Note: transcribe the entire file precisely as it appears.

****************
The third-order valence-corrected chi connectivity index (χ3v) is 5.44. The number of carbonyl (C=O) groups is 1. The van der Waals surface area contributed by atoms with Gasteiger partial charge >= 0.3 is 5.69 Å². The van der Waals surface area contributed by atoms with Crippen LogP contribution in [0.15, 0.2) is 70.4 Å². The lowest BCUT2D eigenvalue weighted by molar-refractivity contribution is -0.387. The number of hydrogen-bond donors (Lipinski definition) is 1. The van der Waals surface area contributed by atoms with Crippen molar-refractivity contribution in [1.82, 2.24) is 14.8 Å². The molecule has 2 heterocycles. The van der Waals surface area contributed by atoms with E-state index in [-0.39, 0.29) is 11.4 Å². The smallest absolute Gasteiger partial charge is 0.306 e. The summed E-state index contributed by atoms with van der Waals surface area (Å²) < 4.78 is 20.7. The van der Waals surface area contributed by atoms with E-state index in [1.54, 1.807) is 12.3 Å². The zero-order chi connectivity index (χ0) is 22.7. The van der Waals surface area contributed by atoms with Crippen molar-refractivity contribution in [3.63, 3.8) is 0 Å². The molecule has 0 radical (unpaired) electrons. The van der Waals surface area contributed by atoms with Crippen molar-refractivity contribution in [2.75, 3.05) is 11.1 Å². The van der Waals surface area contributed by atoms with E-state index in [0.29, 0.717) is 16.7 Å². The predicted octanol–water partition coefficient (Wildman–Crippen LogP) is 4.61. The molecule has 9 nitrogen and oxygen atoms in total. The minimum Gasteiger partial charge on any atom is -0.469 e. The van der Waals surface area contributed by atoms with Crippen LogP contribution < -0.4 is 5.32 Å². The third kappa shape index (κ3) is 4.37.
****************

The third-order valence-corrected chi connectivity index (χ3v) is 5.44. The number of carbonyl (C=O) groups is 1. The van der Waals surface area contributed by atoms with Gasteiger partial charge >= 0.3 is 5.69 Å². The van der Waals surface area contributed by atoms with Crippen LogP contribution in [0.15, 0.2) is 70.4 Å². The lowest BCUT2D eigenvalue weighted by molar-refractivity contribution is -0.387. The number of hydrogen-bond donors (Lipinski definition) is 1. The van der Waals surface area contributed by atoms with Crippen molar-refractivity contribution in [1.82, 2.24) is 14.8 Å². The molecule has 2 heterocycles. The van der Waals surface area contributed by atoms with E-state index in [-0.39, 0.29) is 11.4 Å². The smallest absolute Gasteiger partial charge is 0.306 e. The summed E-state index contributed by atoms with van der Waals surface area (Å²) < 4.78 is 20.7. The van der Waals surface area contributed by atoms with E-state index in [1.54, 1.807) is 12.3 Å². The zero-order chi connectivity index (χ0) is 22.7. The van der Waals surface area contributed by atoms with Crippen molar-refractivity contribution in [3.63, 3.8) is 0 Å². The molecule has 0 radical (unpaired) electrons. The van der Waals surface area contributed by atoms with Crippen molar-refractivity contribution in [2.75, 3.05) is 11.1 Å². The van der Waals surface area contributed by atoms with E-state index in [0.29, 0.717) is 16.7 Å². The predicted octanol–water partition coefficient (Wildman–Crippen LogP) is 4.61. The molecule has 9 nitrogen and oxygen atoms in total. The minimum Gasteiger partial charge on any atom is -0.469 e. The van der Waals surface area contributed by atoms with Crippen LogP contribution < -0.4 is 5.32 Å². The third kappa shape index (κ3) is 4.37.